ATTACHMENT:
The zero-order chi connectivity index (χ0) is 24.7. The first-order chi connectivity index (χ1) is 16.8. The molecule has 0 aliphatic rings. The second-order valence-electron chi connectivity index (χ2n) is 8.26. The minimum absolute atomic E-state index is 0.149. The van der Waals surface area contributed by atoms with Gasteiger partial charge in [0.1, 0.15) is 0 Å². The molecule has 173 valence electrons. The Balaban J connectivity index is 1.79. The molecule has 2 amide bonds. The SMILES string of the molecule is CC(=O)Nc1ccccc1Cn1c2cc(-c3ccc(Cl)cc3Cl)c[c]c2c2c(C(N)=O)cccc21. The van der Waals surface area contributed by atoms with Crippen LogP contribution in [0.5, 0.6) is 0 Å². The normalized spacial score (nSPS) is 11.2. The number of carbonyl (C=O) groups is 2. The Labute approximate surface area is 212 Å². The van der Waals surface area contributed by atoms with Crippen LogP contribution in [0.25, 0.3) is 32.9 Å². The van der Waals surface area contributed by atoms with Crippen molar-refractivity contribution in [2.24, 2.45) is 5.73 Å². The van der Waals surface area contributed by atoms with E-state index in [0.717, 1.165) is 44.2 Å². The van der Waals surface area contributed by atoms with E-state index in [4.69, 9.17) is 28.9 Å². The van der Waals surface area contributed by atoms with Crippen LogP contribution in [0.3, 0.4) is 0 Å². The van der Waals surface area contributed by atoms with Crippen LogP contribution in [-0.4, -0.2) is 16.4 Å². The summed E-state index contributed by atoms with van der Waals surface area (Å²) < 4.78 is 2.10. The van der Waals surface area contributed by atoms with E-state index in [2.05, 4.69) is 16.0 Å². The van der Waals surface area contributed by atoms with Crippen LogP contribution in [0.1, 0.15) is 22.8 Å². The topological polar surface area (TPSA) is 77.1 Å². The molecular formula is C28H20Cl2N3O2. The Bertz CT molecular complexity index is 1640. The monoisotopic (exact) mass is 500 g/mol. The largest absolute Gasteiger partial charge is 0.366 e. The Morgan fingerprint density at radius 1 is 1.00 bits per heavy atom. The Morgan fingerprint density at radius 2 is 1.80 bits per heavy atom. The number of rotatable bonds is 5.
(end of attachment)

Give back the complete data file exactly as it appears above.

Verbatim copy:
The zero-order chi connectivity index (χ0) is 24.7. The first-order chi connectivity index (χ1) is 16.8. The molecule has 0 aliphatic rings. The second-order valence-electron chi connectivity index (χ2n) is 8.26. The minimum absolute atomic E-state index is 0.149. The van der Waals surface area contributed by atoms with Gasteiger partial charge in [0.1, 0.15) is 0 Å². The molecule has 173 valence electrons. The Balaban J connectivity index is 1.79. The molecule has 2 amide bonds. The SMILES string of the molecule is CC(=O)Nc1ccccc1Cn1c2cc(-c3ccc(Cl)cc3Cl)c[c]c2c2c(C(N)=O)cccc21. The van der Waals surface area contributed by atoms with Crippen LogP contribution in [0.5, 0.6) is 0 Å². The normalized spacial score (nSPS) is 11.2. The number of carbonyl (C=O) groups is 2. The Labute approximate surface area is 212 Å². The van der Waals surface area contributed by atoms with Crippen LogP contribution in [0.25, 0.3) is 32.9 Å². The van der Waals surface area contributed by atoms with Crippen molar-refractivity contribution in [2.24, 2.45) is 5.73 Å². The van der Waals surface area contributed by atoms with E-state index in [0.717, 1.165) is 44.2 Å². The van der Waals surface area contributed by atoms with E-state index in [4.69, 9.17) is 28.9 Å². The van der Waals surface area contributed by atoms with Crippen LogP contribution in [0.3, 0.4) is 0 Å². The van der Waals surface area contributed by atoms with Crippen LogP contribution in [-0.4, -0.2) is 16.4 Å². The summed E-state index contributed by atoms with van der Waals surface area (Å²) < 4.78 is 2.10. The van der Waals surface area contributed by atoms with E-state index in [2.05, 4.69) is 16.0 Å². The van der Waals surface area contributed by atoms with Crippen LogP contribution in [0.1, 0.15) is 22.8 Å². The topological polar surface area (TPSA) is 77.1 Å². The molecular formula is C28H20Cl2N3O2. The Bertz CT molecular complexity index is 1640. The monoisotopic (exact) mass is 500 g/mol. The largest absolute Gasteiger partial charge is 0.366 e. The Morgan fingerprint density at radius 1 is 1.00 bits per heavy atom. The Morgan fingerprint density at radius 2 is 1.80 bits per heavy atom. The number of rotatable bonds is 5.